There is an increasing realization that the divide between art and mathematics is an artificial one. One person who has known this all along is digital sculptor and mathematician Rinus Roelofs. The complex mathematical structures that are his playground are not always easy to create using traditional methods and so, for a recent creation, he turned to 3D printing as the best method for production of his final piece entitled “Cylindrical Knot.”
Practicing in the Netherlands where he was born and raised, Roelofs has made a name for himself as a pioneer in the field of digital sculpture. His most recent creation was unveiled in his native country this past week at the RapidPro trade show and has caused quite a stir. The nearly eight foot tall piece is the expression of a mathematical concept that Roelofs had been kicking around in his head for several years but that he believed might not be possible to create because of its geometric complexity in combination with its size. The folks at 3Dealise, however, believed that they could help this piece move out of Roelofs’ imagination and set about working with him on its production. The challenge of producing such a piece was an opportunity that the 3Dealise printing company couldn’t resist.
CEO Roland Stapper explained:
“This new technology is important for two reasons: First, it demonstrates that ‘freedom of design’ is available for large items, such as this 2.3-metre-tall work of art. 3D printing is often associated with relatively small parts, but the benefits are equally available for large parts. A universe of new design possibilities is unlocked for artists and designers this way. Second, because this technology is capable of producing large metal items, it shows that structurally strong and vandal proof items can be made with 3D printing. This is essential for outdoor display of works of art.”
To create such a large piece, 3Dealise used a two-step process that is nearly a work of art in and of itself. The first step is undertaken using a 3D printer of nearly epic proportions. With a build volume of 70″ x 40″ x 28″ (1800 x 1000 x 700 mm) this machine is capable of producing large scale molds roughly the size that would be required for a superhero to dash into for her/his quick change routine. These molds can then be stacked together to create even larger forms. This gargantuan mold is then used to cast the sculpture itself, making the realization of Roelofs’ cylindrical knot more than mere fantasy.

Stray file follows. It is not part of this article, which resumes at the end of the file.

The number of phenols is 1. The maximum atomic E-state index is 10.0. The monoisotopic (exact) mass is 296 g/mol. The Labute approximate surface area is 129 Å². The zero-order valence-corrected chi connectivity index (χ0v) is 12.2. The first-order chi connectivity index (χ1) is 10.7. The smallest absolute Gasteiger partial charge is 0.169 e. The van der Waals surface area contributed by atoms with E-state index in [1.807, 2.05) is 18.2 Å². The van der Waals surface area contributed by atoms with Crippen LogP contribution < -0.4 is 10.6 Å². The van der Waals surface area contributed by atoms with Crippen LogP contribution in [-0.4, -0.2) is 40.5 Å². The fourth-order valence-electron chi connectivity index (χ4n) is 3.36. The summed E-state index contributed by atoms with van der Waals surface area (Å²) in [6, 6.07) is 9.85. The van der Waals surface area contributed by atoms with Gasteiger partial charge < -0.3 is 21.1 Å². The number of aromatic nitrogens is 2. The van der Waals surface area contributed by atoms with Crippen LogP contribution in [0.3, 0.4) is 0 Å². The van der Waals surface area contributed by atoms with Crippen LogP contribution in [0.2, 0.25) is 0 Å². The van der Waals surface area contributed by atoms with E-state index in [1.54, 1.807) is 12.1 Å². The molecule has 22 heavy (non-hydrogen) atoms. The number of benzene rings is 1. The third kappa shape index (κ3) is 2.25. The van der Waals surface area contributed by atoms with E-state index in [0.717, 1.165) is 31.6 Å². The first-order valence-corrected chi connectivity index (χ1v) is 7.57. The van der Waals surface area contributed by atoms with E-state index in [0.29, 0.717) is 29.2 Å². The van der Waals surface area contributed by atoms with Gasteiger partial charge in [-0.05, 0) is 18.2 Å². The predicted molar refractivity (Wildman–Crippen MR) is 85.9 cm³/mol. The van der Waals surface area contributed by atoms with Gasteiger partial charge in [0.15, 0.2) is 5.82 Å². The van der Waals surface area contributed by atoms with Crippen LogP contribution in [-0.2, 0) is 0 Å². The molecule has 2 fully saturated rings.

And for the sculptor, this was a dream come true:
“I have had the idea for this sculpture for a long time, and only in the late 90s the software was advanced enough to be able to design it. Since then, I have tried to realise the sculpture, which has been a challenge. First, I made a version with digitally cut layers of wood glued together. 3D printing a small version in plastic became possible a few years back. And for the first time now, it has been possible to make a life-size version in one piece, as the sculpture was intended.”
What do you think of this piece? Discuss in the 3Dealise 3D Printed Sculpture forum over at 3DPB.com.
The 1,300 lb statue was a hit at the trade show and Roelofs himself was thrilled to see finally realized an idea that he had been working with for so long.
Subscribe to Our Email Newsletter
Stay up-to-date on all the latest news from the 3D printing industry and receive information and offers from third party vendors.
You May Also Like
Rapidia Re-emerges with Sub-$100K Bound Metal 3D Printing
In the lead up to their merger, there was an interesting bout of competition between Desktop Metal (NYSE: DM) and ExOne. In the process, the latter company made a unique...
3D Printing Webinar & Event Roundup: March 12, 2023
It’s a busy week for the 3D printing industry in terms of webinars and events! Satellite 2023 takes place in Washington, DC, while the International Dental Show is coming to...
3D Printing News Briefs, March 11, 2023: AMUG Scholarships, 3D Printable Bacteria Ink, & More
We’re starting with AMUG news today in 3D Printing News Briefs, as the organization has awarded two scholarships. On to medical news, MIT engineers are 3D printing robotic heart replicas...
Global Availability Announced for Desktop Health’s Einstein Pro XL Dental 3D Printer
Last winter, Desktop Health, the medical 3D printing division of Desktop Metal (NYSE: DM), revealed the commercial launch of its high-precision Einstein dental series of 3D printers, as well as Flexcera Smile...
Upload your 3D Models and get them printed quickly and efficiently.